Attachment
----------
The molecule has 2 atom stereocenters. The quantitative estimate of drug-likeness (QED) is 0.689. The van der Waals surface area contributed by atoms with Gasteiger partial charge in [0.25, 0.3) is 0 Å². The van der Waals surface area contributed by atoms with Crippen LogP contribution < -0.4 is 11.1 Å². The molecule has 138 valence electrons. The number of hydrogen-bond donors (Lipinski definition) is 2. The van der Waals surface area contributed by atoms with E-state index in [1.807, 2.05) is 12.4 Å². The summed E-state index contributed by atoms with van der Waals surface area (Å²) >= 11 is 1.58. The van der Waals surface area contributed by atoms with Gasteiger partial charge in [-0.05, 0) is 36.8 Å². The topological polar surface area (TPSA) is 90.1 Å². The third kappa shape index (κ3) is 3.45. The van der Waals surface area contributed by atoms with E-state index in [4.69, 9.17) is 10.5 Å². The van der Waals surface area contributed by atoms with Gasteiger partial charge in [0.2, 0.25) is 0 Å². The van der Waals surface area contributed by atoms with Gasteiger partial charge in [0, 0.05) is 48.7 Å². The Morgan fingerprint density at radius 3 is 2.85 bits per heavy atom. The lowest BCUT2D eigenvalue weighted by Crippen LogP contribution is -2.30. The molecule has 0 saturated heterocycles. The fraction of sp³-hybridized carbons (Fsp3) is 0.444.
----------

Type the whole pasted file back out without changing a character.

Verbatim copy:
The molecule has 2 atom stereocenters. The quantitative estimate of drug-likeness (QED) is 0.689. The van der Waals surface area contributed by atoms with Gasteiger partial charge in [0.25, 0.3) is 0 Å². The van der Waals surface area contributed by atoms with Crippen LogP contribution < -0.4 is 11.1 Å². The molecule has 138 valence electrons. The number of hydrogen-bond donors (Lipinski definition) is 2. The van der Waals surface area contributed by atoms with E-state index in [1.807, 2.05) is 12.4 Å². The summed E-state index contributed by atoms with van der Waals surface area (Å²) >= 11 is 1.58. The van der Waals surface area contributed by atoms with Gasteiger partial charge in [-0.05, 0) is 36.8 Å². The topological polar surface area (TPSA) is 90.1 Å². The third kappa shape index (κ3) is 3.45. The van der Waals surface area contributed by atoms with E-state index in [4.69, 9.17) is 10.5 Å². The van der Waals surface area contributed by atoms with Gasteiger partial charge in [0.2, 0.25) is 0 Å². The van der Waals surface area contributed by atoms with Gasteiger partial charge in [0, 0.05) is 48.7 Å². The Morgan fingerprint density at radius 3 is 2.85 bits per heavy atom. The lowest BCUT2D eigenvalue weighted by Crippen LogP contribution is -2.30. The molecule has 0 saturated heterocycles. The fraction of sp³-hybridized carbons (Fsp3) is 0.444.